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Music is an important part of my life despite being deaf and blind. I was born with some hearing and learned to talk and sing before losing the ability to understand speech by age 8. I became profoundly deaf a few years later. Through it all, music sustained me. I practiced singing, playing piano and guitar over the years. I learned everything I could about music and musicians of every genre. When I no longer could hear it, I felt it. Music is still such a joy as I feel the vibrations of life. Next to experiencing music, I love sharing this love with my students. I encourage them to listen to music and to learn all about its properties, and those who have influenced this audible river of life and culture.
Though I play and sing, I know that I am no great talent which has never been dependent upon my hearing loss. In my teaching of music, I try to share my love of music and steer parents to actual teachers for instrumental, voice, and theory training. I concentrate on the exploration of sound through listening and the exploration of people who have influenced the development of music since the beginning of recorded time. Recently, I was sent a product to review that helps me a good deal. It is a guide to composers, A Young Scholar’s Guide to Composers from Bright Ideas Press to be exact.
The authors have done the task of research on composers of classical music and share details about the various periods of history with the influences on classical music of each period. I think they made some excellent choices of which of the many composers to use in this guide along and agree with their reasoning to not use any number of other talented composers. Each period’s lesson is followed by a student reading guide as well as each composer covered in that period with a reading guide. An appendix is provided with a good glossary of terms, answer keys, and resource list for further investigation. You will also so find additional pages filled with various activities to help your students remember this good information. There are coloring pages, flash cards for each composer, a timeline, a geography activity for finding where in the world the composers lived, and resources to make a folder book. A folder book is similar to a lap book that shows all that a student has learned about a subject. Folder books are simpler and quicker, but they seem to be just as interesting.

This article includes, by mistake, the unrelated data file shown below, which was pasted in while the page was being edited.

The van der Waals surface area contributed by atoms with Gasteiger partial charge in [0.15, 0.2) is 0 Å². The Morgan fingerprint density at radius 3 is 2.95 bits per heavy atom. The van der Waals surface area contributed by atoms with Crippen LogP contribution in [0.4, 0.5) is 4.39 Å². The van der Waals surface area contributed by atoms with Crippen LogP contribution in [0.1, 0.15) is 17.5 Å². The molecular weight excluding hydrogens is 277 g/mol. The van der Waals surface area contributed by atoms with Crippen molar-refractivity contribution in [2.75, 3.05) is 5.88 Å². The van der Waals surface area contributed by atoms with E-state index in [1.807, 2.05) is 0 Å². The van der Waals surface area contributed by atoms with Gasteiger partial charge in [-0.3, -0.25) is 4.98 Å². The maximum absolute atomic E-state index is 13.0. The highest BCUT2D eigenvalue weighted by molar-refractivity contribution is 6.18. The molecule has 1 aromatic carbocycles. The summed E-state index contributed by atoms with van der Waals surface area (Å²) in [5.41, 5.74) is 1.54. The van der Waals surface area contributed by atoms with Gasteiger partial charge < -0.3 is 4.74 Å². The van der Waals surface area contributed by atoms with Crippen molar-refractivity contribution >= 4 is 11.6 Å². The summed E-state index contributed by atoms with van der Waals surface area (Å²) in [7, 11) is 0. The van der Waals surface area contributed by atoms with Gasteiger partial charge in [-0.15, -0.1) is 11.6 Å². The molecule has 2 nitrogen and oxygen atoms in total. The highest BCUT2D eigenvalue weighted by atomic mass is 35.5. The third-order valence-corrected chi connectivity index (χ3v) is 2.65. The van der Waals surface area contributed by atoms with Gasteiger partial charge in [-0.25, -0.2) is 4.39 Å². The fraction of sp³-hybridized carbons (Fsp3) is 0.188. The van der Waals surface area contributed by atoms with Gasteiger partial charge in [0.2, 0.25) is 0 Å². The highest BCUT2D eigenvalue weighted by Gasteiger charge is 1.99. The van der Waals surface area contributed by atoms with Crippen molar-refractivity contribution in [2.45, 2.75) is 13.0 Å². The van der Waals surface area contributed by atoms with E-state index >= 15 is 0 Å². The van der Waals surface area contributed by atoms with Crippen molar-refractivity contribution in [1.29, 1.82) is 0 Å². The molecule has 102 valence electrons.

The authors suggest a weekly schedule of listening to music at least three times a week, and how to schedule the activities and how to experience the music. You are free to choose your own method, but the guideline provided is very helpful to busy teachers.
For our special needs students, it is easy to adapt these lessons and activities to the individual needs. The clear line drawings can easily be tactiled to allow a blind student to enjoy the activity. Autistics often like music, so let them experience it and give them the information on the composers as their level allows. Deaf and DeafBlind can benefit from the feel as well as the information, so make sure you have good speakers to allow them to touch or have some played on an instrument allowing them to feel the instrument as it is played. Share with them the picture of Beethoven playing his piano on the floor without legs in order to better feel the vibrations.
Music and this guide will provide good experiences for your students no matter how far they take their learning. A Young Scholars Guide to Composers http://www.brightideaspress.com is a great tool no matter how you choose to use it in your studies. It is worth its price of $29.95 just in the research they have provided. Take your children for a ride on the river of music.
Though I was provided a product to review for this blog, I have not been compensated in any other way, and the opinion expressed here is entirely my own.